- Counseling to help the patient understand and manage the disease process
- 128-Slice CT Scan for CT Angiography
- Short bore, 1.5 Tesla MRI
- Digital Mammography
- Nuclear Medicine Studies – including cardiac testing, bone scans, and gall bladder imaging
- General Diagnostic Radiology Imaging
- Ultrasound – general, vascular, and breast imaging
- Interventional procedures performed by radiologists
Huntsville Memorial Hospital is proud to work with board certified radiologists for all imaging procedures. All radiologists are board certified with sub-specialties including musculoskeletal, neuroradiology, interventional radiology, and nuclear medicine.
A CT Scan is a Computed Tomography or CAT Scan. This test is not invasive and gives the doctor an excellent view of the areas needing examination. The scan is quick and easy, using X-ray beams to create images of organs such as the liver, kidneys, heart and bladder. CT Scans are also used for neurological and skeletal imaging. This scan is beneficial to the doctor when trying to diagnose an illness.
This 128-slice scan uses less radiation and is quicker. This scan utilizes many X-rays from various positions. The computer then reconnects the individual slices of X-rays to develop a whole picture. The 128-slice CT provides enhanced information for making a diagnosis.
This scan can identify diseases of internal organs, coronary arteries, tumors, and cysts.
As a rule, the patient does not have to schedule an appointment for a 128-Slice CT because a doctor’s office makes all the arrangements for this test and lets the patient know the date, time, and preparations for testing.
The most common form of diagnostic imaging is an X-ray. These scans are used most commonly to detect broken bones and other skeletal conditions. This procedure is quick, painless and provides an image of the body’s structures – primarily the bones.
The image is generated when X-ray beams pass through your body. The beams are absorbed differently by materials of different density. Bone and metal are not absorbed at all and show up as white on X-rays. The air in your lungs shows up as black. Soft tissues partially absorb the X-rays and appear as shades of gray.
For some types of X-rays, a contrast medium — such as iodine or barium – is used to provide greater detail on the images.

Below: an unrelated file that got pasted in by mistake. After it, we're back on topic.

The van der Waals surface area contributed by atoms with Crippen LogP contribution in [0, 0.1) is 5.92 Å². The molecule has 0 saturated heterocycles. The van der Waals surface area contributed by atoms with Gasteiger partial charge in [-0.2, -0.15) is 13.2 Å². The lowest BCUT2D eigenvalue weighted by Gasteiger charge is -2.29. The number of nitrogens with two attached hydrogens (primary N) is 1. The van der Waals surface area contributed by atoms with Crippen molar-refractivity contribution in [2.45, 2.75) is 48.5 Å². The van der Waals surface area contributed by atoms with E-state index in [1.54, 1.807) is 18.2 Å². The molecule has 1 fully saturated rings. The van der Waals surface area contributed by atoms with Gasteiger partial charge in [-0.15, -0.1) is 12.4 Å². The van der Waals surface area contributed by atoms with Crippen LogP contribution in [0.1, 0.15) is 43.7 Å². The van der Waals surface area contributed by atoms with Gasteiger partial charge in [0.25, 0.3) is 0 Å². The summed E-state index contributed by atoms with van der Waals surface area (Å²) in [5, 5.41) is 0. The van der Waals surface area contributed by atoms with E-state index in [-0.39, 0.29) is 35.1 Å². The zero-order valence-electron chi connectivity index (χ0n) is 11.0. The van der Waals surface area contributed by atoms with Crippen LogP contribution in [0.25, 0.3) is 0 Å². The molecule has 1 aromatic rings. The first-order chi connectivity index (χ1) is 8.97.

X-rays expose patients to a small amount radiation. Generally, this level of exposure is low, and the benefits are greater than the risks. Women who are pregnant or suspect they may be pregnant should talk to a doctor before having an X-ray.
Our general diagnostics team uses X-ray technology for both static and live images, including upper and lower GI studies. We are also proud to offer a total digital room, which helps to enhance our overall X-ray capabilities.
A radiologist views X-rays and provides the results to your doctor.
An MRI is a specific type of imaging scan that uses a strong magnetic field and radio waves to generate detailed images of the body that can’t be easily seen with X-rays, CT scans or ultrasound. MRI scans do not require any radiation to produce images and are considered to be safer than other types of scans.
Individuals with metal implants including pacemakers must be evaluated prior to their scan to assure that the device is MRI compatible.
Because MRIs allow radiologists to evaluate soft tissue in the body, these tests are often used to capture images of the brain. For example, if someone is having chronic headaches, a physician may order an MRI to get a better picture of what is happening. There are also situations where a doctor might order an MRI to look at other soft tissue structures such as muscles, ligaments, and tendons. Sometimes, doctors order MRIs immediately after X-rays or CT scans because MRI scans produce a more detailed image.
Ultrasound uses sound waves to produce images of structures within your body. The images can provide valuable information for diagnosing and directing treatment for a variety of diseases and conditions. Other terms for ultrasound include sonography or diagnostic medical sonography
The test can provide information about a baby’s growth, development, and overall health. Diagnostic ultrasound is used to view and provide information about other internal parts of the body. These include the heart, blood vessels, liver, bladder, kidneys, and female reproductive organs.
There are some limitations of ultrasound. Because sound waves don’t travel well through bone, ultrasound isn’t the best solution for body parts that are covered by bone, such as the lungs or head. It also may be difficult to use ultrasound to see organs or objects very deep in the human body. Other imaging tests, such as CT or MRI scans or X-rays, are better for these types of requirements.
Please find information about mammograms at HMH on the women’s health page.
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